Google has a lot of creative people working for the company, and it’s clear that some of them are in HR. The Talent Department is pro-active about reaching out with a variety of free or nearly free perks and conveniences just to keep employees feeling appreciated – and keep them from leaving their Bay Area campus (where they can easily do a job interview during a lunch hour.)

But Google’s “People Operations” team – the Googler term for its PR department – has been creative and energetic in finding ways to offer an unparalleled series of perks to employees that actually cost little or nothing in terms of cash outlays to the company, but contribute immeasurably to employee engagement and help to sustain their successful company culture.

“Most people assume Google spends a fortune doing special things for our employees,” writes Google’s former HR director Laszlo Bock in his book “Work Rules.” “Aside from our cafes and shuttles, we don’t.”

Here is a short sampling of perks Google offers to its employees at no cost or negligible cost to the employer:

  • Pet-friendly workspaces (Just be aware of employees with allergy issues.)
  • On-site gym or fitness equipment
  • Discounts at area museums and attractions
  • Discounted gym club memberships
  • Talent show
  • Mobile libraries
  • On site car washes and oil changes
  • Haircuts
  • Organic grocery delivery
  • Dry cleaning pickup and drop off
  • Take your child to work day
  • Take your parent to work day
  • Concierge services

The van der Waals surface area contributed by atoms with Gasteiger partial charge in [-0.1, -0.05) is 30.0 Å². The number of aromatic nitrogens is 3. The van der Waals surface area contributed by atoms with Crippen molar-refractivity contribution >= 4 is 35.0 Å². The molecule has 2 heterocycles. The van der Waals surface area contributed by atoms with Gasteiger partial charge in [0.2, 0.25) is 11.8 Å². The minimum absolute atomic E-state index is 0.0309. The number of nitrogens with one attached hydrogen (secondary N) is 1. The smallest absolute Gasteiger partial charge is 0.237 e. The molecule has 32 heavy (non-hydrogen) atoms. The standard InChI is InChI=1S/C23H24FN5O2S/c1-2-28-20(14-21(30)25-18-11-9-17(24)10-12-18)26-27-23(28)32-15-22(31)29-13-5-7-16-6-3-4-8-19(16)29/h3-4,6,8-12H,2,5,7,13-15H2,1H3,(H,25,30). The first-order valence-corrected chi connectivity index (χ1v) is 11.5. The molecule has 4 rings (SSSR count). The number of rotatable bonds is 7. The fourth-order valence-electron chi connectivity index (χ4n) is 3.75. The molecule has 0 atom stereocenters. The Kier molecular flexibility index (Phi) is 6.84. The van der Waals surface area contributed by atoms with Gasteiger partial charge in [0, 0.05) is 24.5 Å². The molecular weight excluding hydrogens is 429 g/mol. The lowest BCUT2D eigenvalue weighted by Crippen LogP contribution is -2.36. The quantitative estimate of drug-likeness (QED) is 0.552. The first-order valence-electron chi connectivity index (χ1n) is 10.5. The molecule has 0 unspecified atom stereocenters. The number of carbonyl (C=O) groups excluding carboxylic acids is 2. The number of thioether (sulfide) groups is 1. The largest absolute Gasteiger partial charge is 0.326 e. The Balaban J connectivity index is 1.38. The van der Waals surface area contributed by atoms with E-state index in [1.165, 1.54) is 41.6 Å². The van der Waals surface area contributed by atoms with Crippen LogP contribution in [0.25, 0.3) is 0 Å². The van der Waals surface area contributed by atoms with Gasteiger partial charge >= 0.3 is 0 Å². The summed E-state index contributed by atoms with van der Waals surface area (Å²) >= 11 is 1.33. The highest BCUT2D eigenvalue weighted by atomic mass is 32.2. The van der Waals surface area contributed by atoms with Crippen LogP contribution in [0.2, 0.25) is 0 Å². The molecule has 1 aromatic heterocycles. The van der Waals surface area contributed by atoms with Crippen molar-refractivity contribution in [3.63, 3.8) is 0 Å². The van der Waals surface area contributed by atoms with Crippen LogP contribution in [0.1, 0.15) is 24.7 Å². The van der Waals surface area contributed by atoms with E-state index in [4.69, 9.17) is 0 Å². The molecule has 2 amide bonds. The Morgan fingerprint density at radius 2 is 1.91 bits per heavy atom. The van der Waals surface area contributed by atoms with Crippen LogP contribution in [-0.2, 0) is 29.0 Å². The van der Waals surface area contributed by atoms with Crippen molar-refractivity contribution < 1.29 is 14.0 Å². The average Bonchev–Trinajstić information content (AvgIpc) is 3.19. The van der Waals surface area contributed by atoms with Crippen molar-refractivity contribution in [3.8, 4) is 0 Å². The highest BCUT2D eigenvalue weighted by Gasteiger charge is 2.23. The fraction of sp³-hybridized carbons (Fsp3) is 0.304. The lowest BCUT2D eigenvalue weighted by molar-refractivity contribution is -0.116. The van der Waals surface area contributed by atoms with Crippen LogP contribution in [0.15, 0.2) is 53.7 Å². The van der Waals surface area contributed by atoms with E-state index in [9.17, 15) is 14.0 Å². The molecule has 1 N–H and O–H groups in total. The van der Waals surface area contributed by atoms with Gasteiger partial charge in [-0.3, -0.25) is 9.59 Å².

• On-site laundry machines
  • On-site video games, foosball and ping pong (active employees are more creative).

“Most of the programs we use to delight and care for Googlers are free, or very close to it,” says Bock. “Most would be easy for almost anyone to duplicate.”

(3) Engage People Face-to-Face

It also turns out that good, common-sense hands-on leadership from the first day pays major dividends at zero cost.

Google is a data firm, and they collect data on just about everything. “We try to bring as much analytics and data and science to what we do on the people side as our engineers do on the product side,” said Bock to producers of CBS News. “When an employee starts on their first day, we have data that says, if the manager shows up and says, ‘Hi nice to meet you, you’re on my team, we’re gonna be working together,’ and does a few other things, those people end up 15 percent more productive in nine months.”

(4) Promote Wellness – Always and Everywhere